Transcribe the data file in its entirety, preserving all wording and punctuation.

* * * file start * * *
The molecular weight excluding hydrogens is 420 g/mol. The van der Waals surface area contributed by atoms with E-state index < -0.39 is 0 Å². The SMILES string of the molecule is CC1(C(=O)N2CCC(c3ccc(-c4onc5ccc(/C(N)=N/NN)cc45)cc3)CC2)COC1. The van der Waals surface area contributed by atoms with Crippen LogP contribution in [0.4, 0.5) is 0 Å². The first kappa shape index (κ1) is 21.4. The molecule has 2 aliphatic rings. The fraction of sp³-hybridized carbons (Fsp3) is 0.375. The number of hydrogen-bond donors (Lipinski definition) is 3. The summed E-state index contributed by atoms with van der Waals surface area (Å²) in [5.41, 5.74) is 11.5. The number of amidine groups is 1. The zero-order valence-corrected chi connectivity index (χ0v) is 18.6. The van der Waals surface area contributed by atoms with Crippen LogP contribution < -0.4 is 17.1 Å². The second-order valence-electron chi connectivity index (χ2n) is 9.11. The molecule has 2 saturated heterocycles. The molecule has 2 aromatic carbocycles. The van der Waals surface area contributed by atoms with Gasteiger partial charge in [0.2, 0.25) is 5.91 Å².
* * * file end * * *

The molecular weight excluding hydrogens is 420 g/mol. The van der Waals surface area contributed by atoms with E-state index < -0.39 is 0 Å². The SMILES string of the molecule is CC1(C(=O)N2CCC(c3ccc(-c4onc5ccc(/C(N)=N/NN)cc45)cc3)CC2)COC1. The van der Waals surface area contributed by atoms with Crippen LogP contribution in [0.4, 0.5) is 0 Å². The first kappa shape index (κ1) is 21.4. The molecule has 2 aliphatic rings. The fraction of sp³-hybridized carbons (Fsp3) is 0.375. The number of hydrogen-bond donors (Lipinski definition) is 3. The summed E-state index contributed by atoms with van der Waals surface area (Å²) in [5.41, 5.74) is 11.5. The number of amidine groups is 1. The zero-order valence-corrected chi connectivity index (χ0v) is 18.6. The van der Waals surface area contributed by atoms with Crippen LogP contribution < -0.4 is 17.1 Å². The second-order valence-electron chi connectivity index (χ2n) is 9.11. The molecule has 2 saturated heterocycles. The molecule has 2 aromatic carbocycles. The van der Waals surface area contributed by atoms with Gasteiger partial charge in [0.2, 0.25) is 5.91 Å².